France wants to abolish one of the most important rules of the European Union: that of a sound financial household booklet. As far as Paris is concerned, the public debt standards and the budget deficit are concerned, says Le Monde daily.
France would like to come forward with concrete proposals in the first half of 2022, when it is President of the EU, writes the newspaper. That is exactly the period of the election campaign in France.
Le Monde relies, among other things, on a study published by the Conseil d‘Analyse Économique (CAE), one of the government’s most important advisory bodies. It openly advocates the abolition of current financial rules in the EU.
In the EU, it has been agreed for almost 30 years that public debt should not exceed 60% of gross national product. The budget deficit must not exceed 3%. The Netherlands has always insisted that these rules should be enforced.
But according to the CAE, the rules are outdated. “Budgetary agreements are hardly suited to the current macroeconomic conditions,” write the authors of the report, three leading French economists.
The economies of EU countries are nothing more like those of 30 years ago, when the Maastricht Treaty was signed, which contained the budgetary commitments, according to the report. For example, interest rates have fallen dramatically, or even negatively, and last year the EU decided to borrow money itself to support Member States.
Also, the differences between countries have widened, according to the economists. For example, Italian public debt is three times higher than that of Sweden. “Budget agreements must take account of these differences,” says the CAE.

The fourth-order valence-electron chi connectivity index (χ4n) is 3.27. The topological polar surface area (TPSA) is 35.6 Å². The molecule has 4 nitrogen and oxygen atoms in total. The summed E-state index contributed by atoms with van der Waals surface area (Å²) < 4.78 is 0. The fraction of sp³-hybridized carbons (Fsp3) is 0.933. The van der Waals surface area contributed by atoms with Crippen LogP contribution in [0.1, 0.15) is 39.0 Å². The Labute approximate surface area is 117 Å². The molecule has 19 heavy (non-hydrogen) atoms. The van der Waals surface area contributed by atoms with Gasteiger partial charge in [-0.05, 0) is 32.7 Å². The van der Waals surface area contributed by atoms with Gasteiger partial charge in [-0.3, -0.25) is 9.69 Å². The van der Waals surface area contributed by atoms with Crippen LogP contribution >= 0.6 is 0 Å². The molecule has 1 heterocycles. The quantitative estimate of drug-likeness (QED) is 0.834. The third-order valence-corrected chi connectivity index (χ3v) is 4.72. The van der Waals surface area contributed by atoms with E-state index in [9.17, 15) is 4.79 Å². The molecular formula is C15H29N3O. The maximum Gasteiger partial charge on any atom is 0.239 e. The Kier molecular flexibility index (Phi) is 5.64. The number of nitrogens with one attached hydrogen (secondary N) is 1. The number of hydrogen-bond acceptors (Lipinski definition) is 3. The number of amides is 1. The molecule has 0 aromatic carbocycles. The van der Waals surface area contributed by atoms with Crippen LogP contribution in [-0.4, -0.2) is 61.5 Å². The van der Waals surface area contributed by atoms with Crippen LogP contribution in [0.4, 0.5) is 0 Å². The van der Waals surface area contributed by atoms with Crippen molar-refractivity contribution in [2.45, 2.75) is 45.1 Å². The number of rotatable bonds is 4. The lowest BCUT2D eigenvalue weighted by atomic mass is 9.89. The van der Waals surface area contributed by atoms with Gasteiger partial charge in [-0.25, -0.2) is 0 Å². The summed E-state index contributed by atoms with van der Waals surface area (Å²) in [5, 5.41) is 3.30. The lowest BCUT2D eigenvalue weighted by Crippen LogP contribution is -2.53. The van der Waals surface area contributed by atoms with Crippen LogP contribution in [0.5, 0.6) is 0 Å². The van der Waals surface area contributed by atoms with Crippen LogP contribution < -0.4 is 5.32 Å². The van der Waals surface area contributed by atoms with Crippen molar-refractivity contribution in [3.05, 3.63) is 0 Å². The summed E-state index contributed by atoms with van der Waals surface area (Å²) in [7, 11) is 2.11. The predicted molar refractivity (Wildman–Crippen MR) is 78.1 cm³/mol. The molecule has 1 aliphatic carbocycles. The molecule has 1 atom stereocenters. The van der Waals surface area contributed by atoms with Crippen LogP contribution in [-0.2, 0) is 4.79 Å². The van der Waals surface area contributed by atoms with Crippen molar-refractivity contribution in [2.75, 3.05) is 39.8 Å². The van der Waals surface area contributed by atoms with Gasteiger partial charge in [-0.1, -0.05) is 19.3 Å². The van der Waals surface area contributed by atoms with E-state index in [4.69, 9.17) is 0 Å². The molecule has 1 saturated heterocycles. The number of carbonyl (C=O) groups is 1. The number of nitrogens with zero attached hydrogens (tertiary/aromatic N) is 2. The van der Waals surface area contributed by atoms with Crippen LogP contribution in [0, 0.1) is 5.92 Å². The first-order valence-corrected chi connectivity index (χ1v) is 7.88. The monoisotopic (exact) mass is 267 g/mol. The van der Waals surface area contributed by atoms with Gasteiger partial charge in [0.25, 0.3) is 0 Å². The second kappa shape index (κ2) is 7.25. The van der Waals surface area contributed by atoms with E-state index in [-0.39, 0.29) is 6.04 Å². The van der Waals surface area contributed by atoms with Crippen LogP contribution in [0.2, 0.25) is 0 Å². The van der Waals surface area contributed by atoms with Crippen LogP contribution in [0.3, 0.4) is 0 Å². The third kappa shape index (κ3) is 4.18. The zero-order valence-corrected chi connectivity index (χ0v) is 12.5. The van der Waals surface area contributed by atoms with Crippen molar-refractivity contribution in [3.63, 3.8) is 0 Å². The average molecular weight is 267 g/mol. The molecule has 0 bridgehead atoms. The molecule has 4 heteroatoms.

‘Let standards vary by country’
Because of corona, the current European budget rules have already been ‘suspended’. Countries are allowed to make more debts to help their economies regain. But that is a temporary measure.
France now wants to get rid of the rules definitively. The maximum budget deficit of 3% can be abolished entirely according to the CAE. “There is no analytical justification for this,” says the advisory body. The 60% standard for public debt must change to national standards. This debt and its growth will then be controlled by an independent national institute and the EU.
EU Presidency during election campaign
Paris will assume the rotating Presidency of the EU in 2022. During this period, President Macron wants to put new budgetary rules on the European agenda, writes Le Monde.
That is precisely the period when an election campaign is being held in France. Presidential elections will be held in May 2022. It is expected that Emmanuel Macron will participate in this.
The ‘tinkering’ with the budget rules of Brussels could potentially bring him electoral profits. The French are very critical of the EU and also of the ‘strict’ financial rules that Brussels has to comply with.